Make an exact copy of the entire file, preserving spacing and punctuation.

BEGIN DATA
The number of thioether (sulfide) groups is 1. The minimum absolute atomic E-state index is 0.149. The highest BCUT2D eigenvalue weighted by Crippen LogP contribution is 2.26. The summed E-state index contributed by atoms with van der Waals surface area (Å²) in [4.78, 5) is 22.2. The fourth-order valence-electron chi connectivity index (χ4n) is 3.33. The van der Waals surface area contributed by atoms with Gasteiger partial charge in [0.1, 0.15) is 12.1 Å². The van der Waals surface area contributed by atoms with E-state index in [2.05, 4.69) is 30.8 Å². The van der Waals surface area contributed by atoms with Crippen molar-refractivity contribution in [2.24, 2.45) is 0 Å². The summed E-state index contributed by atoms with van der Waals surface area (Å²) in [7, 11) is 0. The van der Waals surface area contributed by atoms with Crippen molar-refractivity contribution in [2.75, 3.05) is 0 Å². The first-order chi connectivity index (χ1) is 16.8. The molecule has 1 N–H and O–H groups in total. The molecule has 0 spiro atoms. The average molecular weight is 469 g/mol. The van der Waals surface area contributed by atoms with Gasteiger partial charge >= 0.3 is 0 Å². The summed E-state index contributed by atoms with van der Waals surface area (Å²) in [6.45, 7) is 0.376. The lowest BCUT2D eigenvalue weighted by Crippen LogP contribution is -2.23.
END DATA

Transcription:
The number of thioether (sulfide) groups is 1. The minimum absolute atomic E-state index is 0.149. The highest BCUT2D eigenvalue weighted by Crippen LogP contribution is 2.26. The summed E-state index contributed by atoms with van der Waals surface area (Å²) in [4.78, 5) is 22.2. The fourth-order valence-electron chi connectivity index (χ4n) is 3.33. The van der Waals surface area contributed by atoms with Gasteiger partial charge in [0.1, 0.15) is 12.1 Å². The van der Waals surface area contributed by atoms with E-state index in [2.05, 4.69) is 30.8 Å². The van der Waals surface area contributed by atoms with Crippen molar-refractivity contribution in [2.24, 2.45) is 0 Å². The summed E-state index contributed by atoms with van der Waals surface area (Å²) in [7, 11) is 0. The van der Waals surface area contributed by atoms with Crippen molar-refractivity contribution in [2.75, 3.05) is 0 Å². The first-order chi connectivity index (χ1) is 16.8. The molecule has 1 N–H and O–H groups in total. The molecule has 0 spiro atoms. The average molecular weight is 469 g/mol. The van der Waals surface area contributed by atoms with Gasteiger partial charge >= 0.3 is 0 Å². The summed E-state index contributed by atoms with van der Waals surface area (Å²) in [6.45, 7) is 0.376. The lowest BCUT2D eigenvalue weighted by Crippen LogP contribution is -2.23.